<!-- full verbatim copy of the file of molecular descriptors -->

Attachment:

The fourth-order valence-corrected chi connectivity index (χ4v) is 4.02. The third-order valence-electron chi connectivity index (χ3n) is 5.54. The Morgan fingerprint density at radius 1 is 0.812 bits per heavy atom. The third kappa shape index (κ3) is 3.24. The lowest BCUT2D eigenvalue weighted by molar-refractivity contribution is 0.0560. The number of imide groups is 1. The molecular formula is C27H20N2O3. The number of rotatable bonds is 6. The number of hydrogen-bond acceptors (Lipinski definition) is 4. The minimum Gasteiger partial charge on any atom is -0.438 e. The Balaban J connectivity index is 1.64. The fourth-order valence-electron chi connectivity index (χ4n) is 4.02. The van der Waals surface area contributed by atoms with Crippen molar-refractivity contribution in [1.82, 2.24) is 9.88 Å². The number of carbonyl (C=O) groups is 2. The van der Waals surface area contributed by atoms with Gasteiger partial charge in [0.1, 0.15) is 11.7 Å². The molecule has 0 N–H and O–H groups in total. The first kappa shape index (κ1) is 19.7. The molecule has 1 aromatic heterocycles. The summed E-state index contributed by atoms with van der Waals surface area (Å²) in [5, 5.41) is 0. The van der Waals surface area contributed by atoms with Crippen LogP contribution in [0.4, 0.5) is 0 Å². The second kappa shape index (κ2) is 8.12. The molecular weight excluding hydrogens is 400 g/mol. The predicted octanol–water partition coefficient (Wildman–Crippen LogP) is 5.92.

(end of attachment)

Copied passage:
The fourth-order valence-corrected chi connectivity index (χ4v) is 4.02. The third-order valence-electron chi connectivity index (χ3n) is 5.54. The Morgan fingerprint density at radius 1 is 0.812 bits per heavy atom. The third kappa shape index (κ3) is 3.24. The lowest BCUT2D eigenvalue weighted by molar-refractivity contribution is 0.0560. The number of imide groups is 1. The molecular formula is C27H20N2O3. The number of rotatable bonds is 6. The number of hydrogen-bond acceptors (Lipinski definition) is 4. The minimum Gasteiger partial charge on any atom is -0.438 e. The Balaban J connectivity index is 1.64. The fourth-order valence-electron chi connectivity index (χ4n) is 4.02. The van der Waals surface area contributed by atoms with Crippen molar-refractivity contribution in [1.82, 2.24) is 9.88 Å². The number of carbonyl (C=O) groups is 2. The van der Waals surface area contributed by atoms with Gasteiger partial charge in [0.1, 0.15) is 11.7 Å². The molecule has 0 N–H and O–H groups in total. The first kappa shape index (κ1) is 19.7. The molecule has 1 aromatic heterocycles. The summed E-state index contributed by atoms with van der Waals surface area (Å²) in [5, 5.41) is 0. The van der Waals surface area contributed by atoms with Crippen LogP contribution in [0.4, 0.5) is 0 Å². The second kappa shape index (κ2) is 8.12. The molecular weight excluding hydrogens is 400 g/mol. The predicted octanol–water partition coefficient (Wildman–Crippen LogP) is 5.92.